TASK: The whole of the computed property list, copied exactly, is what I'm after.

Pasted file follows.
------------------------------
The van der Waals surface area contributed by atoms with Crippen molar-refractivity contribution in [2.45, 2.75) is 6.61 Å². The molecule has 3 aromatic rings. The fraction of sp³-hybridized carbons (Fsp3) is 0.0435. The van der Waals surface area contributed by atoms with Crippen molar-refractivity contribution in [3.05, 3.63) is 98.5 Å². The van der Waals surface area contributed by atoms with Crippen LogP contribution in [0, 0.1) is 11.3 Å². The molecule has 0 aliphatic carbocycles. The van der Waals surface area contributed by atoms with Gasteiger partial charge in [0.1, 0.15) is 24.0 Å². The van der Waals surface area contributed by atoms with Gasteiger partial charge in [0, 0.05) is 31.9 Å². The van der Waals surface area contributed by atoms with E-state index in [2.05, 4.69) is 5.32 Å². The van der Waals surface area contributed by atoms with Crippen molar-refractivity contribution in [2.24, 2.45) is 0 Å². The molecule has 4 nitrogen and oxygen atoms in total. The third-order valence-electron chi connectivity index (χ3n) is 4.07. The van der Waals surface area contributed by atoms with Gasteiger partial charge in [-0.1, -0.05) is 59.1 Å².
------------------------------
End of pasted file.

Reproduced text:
The van der Waals surface area contributed by atoms with Crippen molar-refractivity contribution in [2.45, 2.75) is 6.61 Å². The molecule has 3 aromatic rings. The fraction of sp³-hybridized carbons (Fsp3) is 0.0435. The van der Waals surface area contributed by atoms with Crippen molar-refractivity contribution in [3.05, 3.63) is 98.5 Å². The van der Waals surface area contributed by atoms with Crippen LogP contribution in [0, 0.1) is 11.3 Å². The molecule has 0 aliphatic carbocycles. The van der Waals surface area contributed by atoms with Gasteiger partial charge in [0.1, 0.15) is 24.0 Å². The van der Waals surface area contributed by atoms with Gasteiger partial charge in [0, 0.05) is 31.9 Å². The van der Waals surface area contributed by atoms with E-state index in [2.05, 4.69) is 5.32 Å². The van der Waals surface area contributed by atoms with Crippen molar-refractivity contribution in [2.24, 2.45) is 0 Å². The molecule has 4 nitrogen and oxygen atoms in total. The third-order valence-electron chi connectivity index (χ3n) is 4.07. The van der Waals surface area contributed by atoms with Gasteiger partial charge in [-0.1, -0.05) is 59.1 Å².